A Georgia police officer testified he wanted to issue a trespass warning but had not “deputized” neighbors to watch a construction site. Civil rights attorney Ben Crump announced his intention to bring 100 Black pastors to Brunswick to pray with Ahmaud Arbery’s family.
BRUNSWICK, Ga. — One of the three men charged in Ahmaud Arbery’s death “minimized” his involvement in the killing and changed his description of what happened that day, an investigator told jurors Friday at the murder trial.
William “Roddie” Bryan, who captured cellphone video of the incident last year, “changed the descriptive words” he used regarding his role in the fatal confrontation between an initial interview with Glynn County Police and an interview with Georgia Bureau of Investigations officers months later, the agent said.
Earlier Friday, a police officer testified he was called to the site of a house under construction and intended to issue a trespassing warning to a man who matched Arbery’s description. Months later, Arbery walked into the site and was chased and killed.
The two law enforcement testimonies came the same day civil rights attorney Ben Crump announced that 100 Black pastors were expected to pray with Arbery’s family outside the Glynn County Courthouse, likely next week.
That announcement followed Thursday’s complaint from defense attorney Kevin Gough about the Rev. Al Sharpton sitting in the courtroom, with Gough claiming “high-profile members of the African American community” were “intimidating” the jury.
Father and son Travis and Gregory McMichael and their neighbor, Bryan, are charged with murder and other crimes in Arbery’s killing on Feb. 23, 2020, in the Satilla Shores neighborhood. The men were arrested two months after the incident, after Bryan’s cellphone video was made public.
Prosecutors say Arbery did not commit any crimes and was killed because the three white men made assumptions about what a Black man was doing in their neighborhood. Attorneys for the McMichaels argue the father and son were attempting to detain Arbery for police questioning, and attorneys for Bryan say he was a bystander.
Officer Robert Rash with the Glynn County Police Department told jurors he had spoken with the owner of a house under construction about a Black man spotted several times on surveillance video in the months before the killing. The officer said he intended to find out who the person was, explain to them that the owner did not want them there and put the person on speakerphone with the owner.
“At that point in time, there had not been a crime reported. There was no report made by (the homeowner) of a burglary at his residence,” Rash testified.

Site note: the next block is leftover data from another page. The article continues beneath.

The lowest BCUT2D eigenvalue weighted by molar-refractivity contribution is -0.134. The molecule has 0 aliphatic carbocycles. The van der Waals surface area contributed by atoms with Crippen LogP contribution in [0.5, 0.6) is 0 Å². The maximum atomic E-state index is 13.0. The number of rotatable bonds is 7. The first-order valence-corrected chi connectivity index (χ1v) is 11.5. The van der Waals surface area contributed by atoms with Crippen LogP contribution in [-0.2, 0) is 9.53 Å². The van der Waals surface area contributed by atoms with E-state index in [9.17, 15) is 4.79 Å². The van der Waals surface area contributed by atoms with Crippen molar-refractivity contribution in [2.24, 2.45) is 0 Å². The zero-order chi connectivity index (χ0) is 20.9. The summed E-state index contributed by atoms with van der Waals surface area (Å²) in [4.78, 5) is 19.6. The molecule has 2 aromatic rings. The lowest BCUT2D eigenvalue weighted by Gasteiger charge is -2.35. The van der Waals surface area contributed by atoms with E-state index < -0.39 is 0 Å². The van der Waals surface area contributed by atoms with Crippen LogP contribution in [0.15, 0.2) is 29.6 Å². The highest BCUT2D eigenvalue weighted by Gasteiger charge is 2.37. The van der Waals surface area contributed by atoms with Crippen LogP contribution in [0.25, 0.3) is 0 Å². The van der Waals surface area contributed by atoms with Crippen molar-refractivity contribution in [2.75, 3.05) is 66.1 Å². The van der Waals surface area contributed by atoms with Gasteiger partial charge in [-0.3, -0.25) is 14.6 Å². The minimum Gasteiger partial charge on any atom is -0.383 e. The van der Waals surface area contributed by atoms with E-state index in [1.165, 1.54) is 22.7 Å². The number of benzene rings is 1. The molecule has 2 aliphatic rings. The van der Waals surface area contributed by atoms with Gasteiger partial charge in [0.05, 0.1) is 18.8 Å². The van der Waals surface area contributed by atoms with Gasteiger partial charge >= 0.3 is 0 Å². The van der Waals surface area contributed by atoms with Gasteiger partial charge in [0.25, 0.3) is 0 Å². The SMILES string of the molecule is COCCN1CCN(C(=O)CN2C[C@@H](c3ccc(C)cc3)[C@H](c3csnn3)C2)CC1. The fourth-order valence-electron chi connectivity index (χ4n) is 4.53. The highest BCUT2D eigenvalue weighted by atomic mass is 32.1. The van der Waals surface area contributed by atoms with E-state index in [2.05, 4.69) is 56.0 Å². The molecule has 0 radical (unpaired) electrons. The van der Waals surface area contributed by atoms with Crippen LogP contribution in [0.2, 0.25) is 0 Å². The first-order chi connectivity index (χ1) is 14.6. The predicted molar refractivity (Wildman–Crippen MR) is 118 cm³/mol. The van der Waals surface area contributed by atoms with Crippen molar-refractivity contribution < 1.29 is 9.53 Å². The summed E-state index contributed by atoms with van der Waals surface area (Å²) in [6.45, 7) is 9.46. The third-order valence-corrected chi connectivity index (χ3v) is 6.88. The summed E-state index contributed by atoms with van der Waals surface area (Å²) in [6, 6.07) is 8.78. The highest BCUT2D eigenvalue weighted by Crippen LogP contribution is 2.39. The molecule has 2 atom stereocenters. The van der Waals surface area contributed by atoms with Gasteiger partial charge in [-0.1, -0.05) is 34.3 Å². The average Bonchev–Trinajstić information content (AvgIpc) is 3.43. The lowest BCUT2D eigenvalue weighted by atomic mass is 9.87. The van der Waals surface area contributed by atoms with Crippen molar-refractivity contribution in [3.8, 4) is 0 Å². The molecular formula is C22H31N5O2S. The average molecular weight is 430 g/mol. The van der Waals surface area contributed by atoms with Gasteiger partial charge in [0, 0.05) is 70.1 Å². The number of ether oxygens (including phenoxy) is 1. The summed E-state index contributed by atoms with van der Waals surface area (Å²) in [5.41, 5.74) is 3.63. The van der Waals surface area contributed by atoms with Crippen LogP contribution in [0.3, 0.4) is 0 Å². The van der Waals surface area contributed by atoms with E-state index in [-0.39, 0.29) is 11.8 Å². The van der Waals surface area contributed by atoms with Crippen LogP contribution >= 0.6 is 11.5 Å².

Travis and Gregory McMichael could be seen at the construction site on Feb. 12, 2020, according to police bodycam video shown to jurors Friday. Rash, the officer, can be seen responding to the house and searching the site with his gun drawn. A group of neighbors, including the McMichaels, can be seen joining the officer in the search and talking in a group in front of the site.
During questioning, attorneys for the defense and prosecution repeatedly referred to a “Black man” or “Black male” on the site of the house under construction but did not refer to the man as Arbery. Prosecutors have said Arbery was the man seen on surveillance video Feb, 23, the day he was killed.
The officer testified that, the previous December, he had passed by Gregory McMichael in the area and shown him surveillance videos of the unidentified man on the property. The officer said he knew McMichael was a retired investigator and wanted him to be a “witness” and call 911 if he saw the man.
Asked by the prosecution if he “deputized” any of the neighbors, the officer said no.
Instead, months later, Gregory and Travis McMichael chased Arbery in a pickup truck, and Travis McMichael fatally shot him. Bryan also chased Arbery in a truck and captured the incident on video.
Bryan initially told a Glynn County officer he was “chasing” Arbery that day and “blocked,” “cornered” and “cut off” Arbery. In a later interview with GBI, however, Bryan said he “angled” his car toward Arbery so he could “see” and take a photo of Arbery.
“His statements to me minimized his involvement in that process that led to Mr. Arbery’s death,” Agent Jason Seacrist testified Friday.
Seacrist added, “His choice of words changed drastically from the point of the Glynn County interview to the point of his interview with me.”
Also Friday, Gough apologized for his comments about the presence of Black pastors in the courtroom.
“If my statements were overly broad, I will follow up with a proper motion,” he said. “My apologies to anyone who might’ve inadvertently been offended.”
In a statement on Twitter, Crump announced his intention to bring 100 Black pastors to Brunswick. The clergy were expected to gather at noon on Nov. 18.
“It is not illegal for Black pastors to support the parents of Ahmaud Arbery or any other Black victims,” Crump wrote.
The Rev. Jesse Jackson will be among them, he said in a Friday statement: “I’ll be in court next week.”
Habersham reported from Brunswick. Hauck reported from Chicago.